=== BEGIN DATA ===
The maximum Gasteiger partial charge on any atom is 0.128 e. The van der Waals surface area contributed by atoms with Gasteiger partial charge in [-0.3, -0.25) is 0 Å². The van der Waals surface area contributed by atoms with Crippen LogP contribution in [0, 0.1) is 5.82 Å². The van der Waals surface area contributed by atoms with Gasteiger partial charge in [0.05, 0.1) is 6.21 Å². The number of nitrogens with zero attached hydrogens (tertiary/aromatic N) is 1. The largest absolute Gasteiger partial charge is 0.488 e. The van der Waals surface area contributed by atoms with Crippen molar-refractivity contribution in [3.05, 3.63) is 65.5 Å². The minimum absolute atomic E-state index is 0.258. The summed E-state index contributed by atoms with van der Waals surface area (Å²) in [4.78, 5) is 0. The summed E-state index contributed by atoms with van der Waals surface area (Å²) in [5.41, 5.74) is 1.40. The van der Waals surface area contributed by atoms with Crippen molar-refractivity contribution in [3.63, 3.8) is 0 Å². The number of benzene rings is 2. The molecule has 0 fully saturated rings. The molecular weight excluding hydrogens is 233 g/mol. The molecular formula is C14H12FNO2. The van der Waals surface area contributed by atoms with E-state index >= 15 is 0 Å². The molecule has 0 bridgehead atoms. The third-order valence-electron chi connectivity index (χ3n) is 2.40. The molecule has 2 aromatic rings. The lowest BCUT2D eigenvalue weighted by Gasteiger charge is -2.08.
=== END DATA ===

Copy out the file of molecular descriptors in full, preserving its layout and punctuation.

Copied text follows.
The maximum Gasteiger partial charge on any atom is 0.128 e. The van der Waals surface area contributed by atoms with Gasteiger partial charge in [-0.3, -0.25) is 0 Å². The van der Waals surface area contributed by atoms with Crippen LogP contribution in [0, 0.1) is 5.82 Å². The van der Waals surface area contributed by atoms with Gasteiger partial charge in [0.05, 0.1) is 6.21 Å². The number of nitrogens with zero attached hydrogens (tertiary/aromatic N) is 1. The largest absolute Gasteiger partial charge is 0.488 e. The van der Waals surface area contributed by atoms with Crippen molar-refractivity contribution in [3.05, 3.63) is 65.5 Å². The minimum absolute atomic E-state index is 0.258. The summed E-state index contributed by atoms with van der Waals surface area (Å²) in [4.78, 5) is 0. The summed E-state index contributed by atoms with van der Waals surface area (Å²) in [5.41, 5.74) is 1.40. The van der Waals surface area contributed by atoms with Crippen molar-refractivity contribution in [3.63, 3.8) is 0 Å². The number of benzene rings is 2. The molecule has 0 fully saturated rings. The molecular weight excluding hydrogens is 233 g/mol. The molecular formula is C14H12FNO2. The van der Waals surface area contributed by atoms with E-state index >= 15 is 0 Å². The molecule has 0 bridgehead atoms. The third-order valence-electron chi connectivity index (χ3n) is 2.40. The molecule has 2 aromatic rings. The lowest BCUT2D eigenvalue weighted by Gasteiger charge is -2.08.